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Wednesday, 1 August 2012

Guide to Belfast's Gaelic place names published

A new booklet, The Gaelic Placenames of Belfast, has been published today by Belfast City Council, in partnership with the Ultach Trust. As its name suggests, the booklet traces the Gaelic origins of many of Belfast`s place names.

It starts in pagan times – from the first mention of the River Lagan and Belfast Lough in the maps of the Greek geographer Ptolemy in the second century AD, through to the creation of the 17th century townlands.

The booklet demonstrates how Gaelic placenames of Belfast and the surrounding area provide a direct link to the oldest strata of the city`s history, shedding light on its past. The names speak of pagan, Cruithin and Ulaidh traditions, as well as the Christian influences of the Dark Ages and medieval times, and also evoke the physical features of the landscape, its hills, rivers and loughs – showing how much that landscape has changed in the intervening years.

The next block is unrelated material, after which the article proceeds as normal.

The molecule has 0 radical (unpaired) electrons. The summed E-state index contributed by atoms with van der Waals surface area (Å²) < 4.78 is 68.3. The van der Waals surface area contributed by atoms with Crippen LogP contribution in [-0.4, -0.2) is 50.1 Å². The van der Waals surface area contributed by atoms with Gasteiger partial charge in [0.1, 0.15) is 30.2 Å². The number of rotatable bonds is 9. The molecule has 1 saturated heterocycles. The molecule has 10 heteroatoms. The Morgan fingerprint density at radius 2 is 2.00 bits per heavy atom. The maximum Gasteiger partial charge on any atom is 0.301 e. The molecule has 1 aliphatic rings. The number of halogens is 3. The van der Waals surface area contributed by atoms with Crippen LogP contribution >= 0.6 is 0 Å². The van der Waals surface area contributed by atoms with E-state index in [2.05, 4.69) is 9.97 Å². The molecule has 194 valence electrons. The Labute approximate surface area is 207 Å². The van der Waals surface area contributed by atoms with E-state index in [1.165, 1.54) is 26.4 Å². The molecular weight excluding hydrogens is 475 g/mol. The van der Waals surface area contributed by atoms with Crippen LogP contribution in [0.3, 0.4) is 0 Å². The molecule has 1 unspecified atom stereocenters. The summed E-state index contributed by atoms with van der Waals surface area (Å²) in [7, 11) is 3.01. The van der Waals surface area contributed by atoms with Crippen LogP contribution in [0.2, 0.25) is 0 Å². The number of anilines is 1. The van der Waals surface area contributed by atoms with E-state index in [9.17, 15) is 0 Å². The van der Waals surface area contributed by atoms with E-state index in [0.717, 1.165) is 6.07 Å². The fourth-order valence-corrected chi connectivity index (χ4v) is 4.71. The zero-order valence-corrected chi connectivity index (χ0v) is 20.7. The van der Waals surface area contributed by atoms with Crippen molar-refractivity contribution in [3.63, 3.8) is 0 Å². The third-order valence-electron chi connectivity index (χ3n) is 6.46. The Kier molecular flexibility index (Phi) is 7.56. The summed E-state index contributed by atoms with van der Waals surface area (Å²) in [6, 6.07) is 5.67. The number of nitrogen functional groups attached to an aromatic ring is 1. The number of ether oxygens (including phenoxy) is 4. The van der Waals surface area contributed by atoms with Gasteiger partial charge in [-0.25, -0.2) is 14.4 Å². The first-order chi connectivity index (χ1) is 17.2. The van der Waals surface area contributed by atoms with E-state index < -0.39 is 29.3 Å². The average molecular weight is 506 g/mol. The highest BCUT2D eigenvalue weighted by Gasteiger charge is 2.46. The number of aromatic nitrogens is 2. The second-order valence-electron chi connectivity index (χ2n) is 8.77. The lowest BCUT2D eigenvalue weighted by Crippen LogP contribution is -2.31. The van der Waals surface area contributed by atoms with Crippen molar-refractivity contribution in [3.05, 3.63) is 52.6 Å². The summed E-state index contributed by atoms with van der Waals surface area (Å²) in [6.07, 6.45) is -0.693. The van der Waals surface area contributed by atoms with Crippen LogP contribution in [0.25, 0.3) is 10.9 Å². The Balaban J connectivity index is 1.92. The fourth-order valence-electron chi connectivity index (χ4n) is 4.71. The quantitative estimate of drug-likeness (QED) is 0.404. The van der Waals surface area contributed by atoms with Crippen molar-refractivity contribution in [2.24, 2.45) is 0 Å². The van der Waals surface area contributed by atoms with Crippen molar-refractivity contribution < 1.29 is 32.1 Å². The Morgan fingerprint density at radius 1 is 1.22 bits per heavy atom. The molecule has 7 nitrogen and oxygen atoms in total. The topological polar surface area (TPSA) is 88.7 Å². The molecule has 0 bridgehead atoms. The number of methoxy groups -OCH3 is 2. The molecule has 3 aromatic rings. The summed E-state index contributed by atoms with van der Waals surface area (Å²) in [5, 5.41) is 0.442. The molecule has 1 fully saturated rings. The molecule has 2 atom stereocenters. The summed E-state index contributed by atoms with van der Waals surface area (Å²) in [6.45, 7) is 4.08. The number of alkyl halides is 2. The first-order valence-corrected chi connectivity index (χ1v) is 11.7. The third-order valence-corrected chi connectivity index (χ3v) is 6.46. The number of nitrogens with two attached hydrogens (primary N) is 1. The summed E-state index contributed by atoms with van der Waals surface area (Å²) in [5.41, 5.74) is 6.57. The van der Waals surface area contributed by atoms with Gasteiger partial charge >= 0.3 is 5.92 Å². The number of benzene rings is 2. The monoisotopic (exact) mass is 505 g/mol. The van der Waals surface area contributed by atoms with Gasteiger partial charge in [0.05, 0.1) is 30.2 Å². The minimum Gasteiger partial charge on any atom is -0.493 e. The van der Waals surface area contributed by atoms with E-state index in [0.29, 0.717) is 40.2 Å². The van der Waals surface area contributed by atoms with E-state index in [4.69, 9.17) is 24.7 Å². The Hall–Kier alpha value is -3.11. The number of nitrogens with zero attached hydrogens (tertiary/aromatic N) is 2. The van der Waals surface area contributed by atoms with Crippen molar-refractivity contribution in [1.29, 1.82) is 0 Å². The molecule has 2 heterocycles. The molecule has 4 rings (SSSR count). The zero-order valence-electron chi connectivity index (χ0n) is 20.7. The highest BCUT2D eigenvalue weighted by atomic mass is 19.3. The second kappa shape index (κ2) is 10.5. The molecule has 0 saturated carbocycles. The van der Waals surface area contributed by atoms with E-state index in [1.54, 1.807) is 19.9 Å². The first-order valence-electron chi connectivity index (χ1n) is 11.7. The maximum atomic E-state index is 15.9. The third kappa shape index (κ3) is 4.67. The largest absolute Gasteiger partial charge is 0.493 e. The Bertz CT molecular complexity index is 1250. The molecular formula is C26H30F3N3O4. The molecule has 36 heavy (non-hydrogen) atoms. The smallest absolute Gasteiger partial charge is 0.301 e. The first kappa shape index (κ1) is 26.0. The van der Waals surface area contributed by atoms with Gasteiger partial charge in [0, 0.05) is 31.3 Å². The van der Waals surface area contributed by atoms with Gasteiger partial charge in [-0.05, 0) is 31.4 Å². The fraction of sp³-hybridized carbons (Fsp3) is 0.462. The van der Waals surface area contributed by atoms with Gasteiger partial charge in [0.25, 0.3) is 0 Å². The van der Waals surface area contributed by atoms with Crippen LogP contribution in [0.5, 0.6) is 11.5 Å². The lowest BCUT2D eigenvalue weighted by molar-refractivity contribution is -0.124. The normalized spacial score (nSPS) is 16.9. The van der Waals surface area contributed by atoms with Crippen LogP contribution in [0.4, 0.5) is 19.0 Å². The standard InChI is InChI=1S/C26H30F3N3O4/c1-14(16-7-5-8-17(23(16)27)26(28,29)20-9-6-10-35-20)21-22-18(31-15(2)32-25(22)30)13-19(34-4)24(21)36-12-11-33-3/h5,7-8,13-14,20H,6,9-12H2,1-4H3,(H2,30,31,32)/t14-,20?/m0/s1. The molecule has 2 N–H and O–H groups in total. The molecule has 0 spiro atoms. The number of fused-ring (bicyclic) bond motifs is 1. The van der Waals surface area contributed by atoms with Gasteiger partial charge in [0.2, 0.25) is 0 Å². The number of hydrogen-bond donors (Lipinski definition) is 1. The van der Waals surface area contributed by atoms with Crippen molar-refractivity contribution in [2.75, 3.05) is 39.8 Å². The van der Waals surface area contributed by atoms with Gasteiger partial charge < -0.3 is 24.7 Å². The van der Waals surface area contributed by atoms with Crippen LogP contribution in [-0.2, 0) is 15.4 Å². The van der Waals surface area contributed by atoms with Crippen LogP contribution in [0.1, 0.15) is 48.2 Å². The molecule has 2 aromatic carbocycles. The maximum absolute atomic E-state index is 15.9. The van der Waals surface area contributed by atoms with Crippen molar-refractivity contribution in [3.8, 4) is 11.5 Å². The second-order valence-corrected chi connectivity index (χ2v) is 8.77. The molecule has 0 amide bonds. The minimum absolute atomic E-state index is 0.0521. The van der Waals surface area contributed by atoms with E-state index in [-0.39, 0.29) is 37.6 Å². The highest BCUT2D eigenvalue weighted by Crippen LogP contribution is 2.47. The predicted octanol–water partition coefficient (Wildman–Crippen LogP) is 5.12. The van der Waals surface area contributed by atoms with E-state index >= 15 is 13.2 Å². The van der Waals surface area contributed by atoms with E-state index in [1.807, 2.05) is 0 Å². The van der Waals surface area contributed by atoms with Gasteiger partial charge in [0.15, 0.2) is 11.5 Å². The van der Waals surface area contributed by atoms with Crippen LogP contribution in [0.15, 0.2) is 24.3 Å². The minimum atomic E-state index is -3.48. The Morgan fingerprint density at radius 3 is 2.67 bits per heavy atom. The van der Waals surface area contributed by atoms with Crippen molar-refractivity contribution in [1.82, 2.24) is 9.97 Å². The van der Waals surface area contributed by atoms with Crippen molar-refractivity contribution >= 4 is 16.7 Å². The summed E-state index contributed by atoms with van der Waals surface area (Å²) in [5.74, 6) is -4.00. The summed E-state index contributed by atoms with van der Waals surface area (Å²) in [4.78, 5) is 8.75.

As well as exploring the conflicting origins of ancient names for the likes of Belfast Lough and the Lagan, it also traces the meanings of the names for the likes of the Blackstaff River and Cave Hill as well as places and areas such as Stranmillis (An Sruthán Milis), Taughmonagh (Tuath Monach), Ballyhackamore (Baile an Chacamair), Falls (Tuath na bhFál) and Knock (An Cnoe).

Councillor Máire Hendron, Chair of Belfast City Council`s Good Relations Partnership said: “I think this booklet will provide us with a great insight into the origins of the areas where we live. There is a fascination with the historical and mythical roots of placenames and this very informative booklet traces some of the names back to the region`s earliest inhabitants - Gaels, Picts and Normans.”

The booklet is free. Call Belfast City Council's Good Relations team on 02890 270663 to arrange to collect a copy from Reception or to request a copy be sent to your home address. It's not available in digital format.